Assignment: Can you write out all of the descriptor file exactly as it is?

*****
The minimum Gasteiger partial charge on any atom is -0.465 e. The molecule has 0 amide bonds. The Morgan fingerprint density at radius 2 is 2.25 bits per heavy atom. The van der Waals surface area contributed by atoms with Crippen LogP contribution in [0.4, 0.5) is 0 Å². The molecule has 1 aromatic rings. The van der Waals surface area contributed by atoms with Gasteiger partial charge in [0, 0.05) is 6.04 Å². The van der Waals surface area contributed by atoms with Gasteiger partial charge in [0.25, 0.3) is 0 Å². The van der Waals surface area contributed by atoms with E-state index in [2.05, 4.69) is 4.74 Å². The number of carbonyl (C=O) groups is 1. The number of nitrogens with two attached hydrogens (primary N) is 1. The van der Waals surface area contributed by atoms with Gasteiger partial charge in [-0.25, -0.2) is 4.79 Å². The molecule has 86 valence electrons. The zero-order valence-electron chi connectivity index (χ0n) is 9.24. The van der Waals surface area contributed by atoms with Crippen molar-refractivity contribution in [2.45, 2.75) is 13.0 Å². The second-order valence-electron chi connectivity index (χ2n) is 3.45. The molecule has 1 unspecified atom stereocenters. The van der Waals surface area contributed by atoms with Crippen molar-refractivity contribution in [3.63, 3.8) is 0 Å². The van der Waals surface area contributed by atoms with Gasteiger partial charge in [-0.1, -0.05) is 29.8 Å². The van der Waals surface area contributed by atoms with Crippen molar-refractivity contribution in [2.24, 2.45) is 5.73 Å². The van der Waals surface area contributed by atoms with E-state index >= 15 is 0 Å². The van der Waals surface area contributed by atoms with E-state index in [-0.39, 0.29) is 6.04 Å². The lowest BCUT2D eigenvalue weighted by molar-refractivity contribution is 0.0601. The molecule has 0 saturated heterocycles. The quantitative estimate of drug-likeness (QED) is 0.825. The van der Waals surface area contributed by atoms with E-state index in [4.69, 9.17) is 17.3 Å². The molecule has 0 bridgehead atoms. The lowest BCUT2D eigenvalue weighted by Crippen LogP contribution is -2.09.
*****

The minimum Gasteiger partial charge on any atom is -0.465 e. The molecule has 0 amide bonds. The Morgan fingerprint density at radius 2 is 2.25 bits per heavy atom. The van der Waals surface area contributed by atoms with Crippen LogP contribution in [0.4, 0.5) is 0 Å². The molecule has 1 aromatic rings. The van der Waals surface area contributed by atoms with Gasteiger partial charge in [0, 0.05) is 6.04 Å². The van der Waals surface area contributed by atoms with Gasteiger partial charge in [0.25, 0.3) is 0 Å². The van der Waals surface area contributed by atoms with E-state index in [2.05, 4.69) is 4.74 Å². The number of carbonyl (C=O) groups is 1. The number of nitrogens with two attached hydrogens (primary N) is 1. The van der Waals surface area contributed by atoms with Gasteiger partial charge in [-0.25, -0.2) is 4.79 Å². The molecule has 86 valence electrons. The zero-order valence-electron chi connectivity index (χ0n) is 9.24. The van der Waals surface area contributed by atoms with Crippen molar-refractivity contribution in [2.45, 2.75) is 13.0 Å². The second-order valence-electron chi connectivity index (χ2n) is 3.45. The molecule has 1 unspecified atom stereocenters. The van der Waals surface area contributed by atoms with Crippen molar-refractivity contribution in [3.63, 3.8) is 0 Å². The van der Waals surface area contributed by atoms with Gasteiger partial charge in [-0.1, -0.05) is 29.8 Å². The van der Waals surface area contributed by atoms with Crippen molar-refractivity contribution in [2.24, 2.45) is 5.73 Å². The van der Waals surface area contributed by atoms with E-state index >= 15 is 0 Å². The van der Waals surface area contributed by atoms with E-state index in [-0.39, 0.29) is 6.04 Å². The lowest BCUT2D eigenvalue weighted by molar-refractivity contribution is 0.0601. The molecule has 0 saturated heterocycles. The quantitative estimate of drug-likeness (QED) is 0.825. The van der Waals surface area contributed by atoms with E-state index in [4.69, 9.17) is 17.3 Å². The molecule has 0 bridgehead atoms. The lowest BCUT2D eigenvalue weighted by Crippen LogP contribution is -2.09.